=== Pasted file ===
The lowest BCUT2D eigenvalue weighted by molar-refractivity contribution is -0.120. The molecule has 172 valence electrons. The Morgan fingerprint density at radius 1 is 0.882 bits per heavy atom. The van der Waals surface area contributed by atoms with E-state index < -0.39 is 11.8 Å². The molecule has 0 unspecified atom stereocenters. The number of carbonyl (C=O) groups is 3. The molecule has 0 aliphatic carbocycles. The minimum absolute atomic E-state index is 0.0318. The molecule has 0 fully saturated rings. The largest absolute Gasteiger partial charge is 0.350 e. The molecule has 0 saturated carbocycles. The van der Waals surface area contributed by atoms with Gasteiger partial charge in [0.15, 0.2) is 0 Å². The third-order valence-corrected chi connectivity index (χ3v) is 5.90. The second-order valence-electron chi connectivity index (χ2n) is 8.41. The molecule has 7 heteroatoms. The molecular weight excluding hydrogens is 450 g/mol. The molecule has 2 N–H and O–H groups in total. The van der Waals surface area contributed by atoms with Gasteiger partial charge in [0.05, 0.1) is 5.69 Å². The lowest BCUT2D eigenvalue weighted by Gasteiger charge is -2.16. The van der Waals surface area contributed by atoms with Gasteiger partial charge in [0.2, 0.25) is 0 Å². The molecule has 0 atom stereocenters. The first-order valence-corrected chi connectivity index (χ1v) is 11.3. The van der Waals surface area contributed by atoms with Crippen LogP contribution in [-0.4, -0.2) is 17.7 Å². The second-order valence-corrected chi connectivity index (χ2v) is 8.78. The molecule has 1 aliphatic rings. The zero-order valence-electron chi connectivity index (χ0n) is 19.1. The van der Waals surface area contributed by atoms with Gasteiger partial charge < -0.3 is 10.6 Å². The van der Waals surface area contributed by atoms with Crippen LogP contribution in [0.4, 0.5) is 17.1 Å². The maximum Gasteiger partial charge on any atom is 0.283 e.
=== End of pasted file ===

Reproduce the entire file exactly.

The lowest BCUT2D eigenvalue weighted by molar-refractivity contribution is -0.120. The molecule has 172 valence electrons. The Morgan fingerprint density at radius 1 is 0.882 bits per heavy atom. The van der Waals surface area contributed by atoms with E-state index < -0.39 is 11.8 Å². The molecule has 0 unspecified atom stereocenters. The number of carbonyl (C=O) groups is 3. The molecule has 0 aliphatic carbocycles. The minimum absolute atomic E-state index is 0.0318. The molecule has 0 fully saturated rings. The largest absolute Gasteiger partial charge is 0.350 e. The molecule has 0 saturated carbocycles. The van der Waals surface area contributed by atoms with Gasteiger partial charge in [0.15, 0.2) is 0 Å². The third-order valence-corrected chi connectivity index (χ3v) is 5.90. The second-order valence-electron chi connectivity index (χ2n) is 8.41. The molecule has 7 heteroatoms. The molecular weight excluding hydrogens is 450 g/mol. The molecule has 2 N–H and O–H groups in total. The van der Waals surface area contributed by atoms with Gasteiger partial charge in [0.05, 0.1) is 5.69 Å². The lowest BCUT2D eigenvalue weighted by Gasteiger charge is -2.16. The van der Waals surface area contributed by atoms with Gasteiger partial charge in [0.2, 0.25) is 0 Å². The molecule has 0 atom stereocenters. The first-order valence-corrected chi connectivity index (χ1v) is 11.3. The van der Waals surface area contributed by atoms with Crippen LogP contribution in [-0.4, -0.2) is 17.7 Å². The second-order valence-corrected chi connectivity index (χ2v) is 8.78. The molecule has 1 aliphatic rings. The zero-order valence-electron chi connectivity index (χ0n) is 19.1. The van der Waals surface area contributed by atoms with Gasteiger partial charge < -0.3 is 10.6 Å². The van der Waals surface area contributed by atoms with Crippen LogP contribution in [0.4, 0.5) is 17.1 Å². The maximum Gasteiger partial charge on any atom is 0.283 e.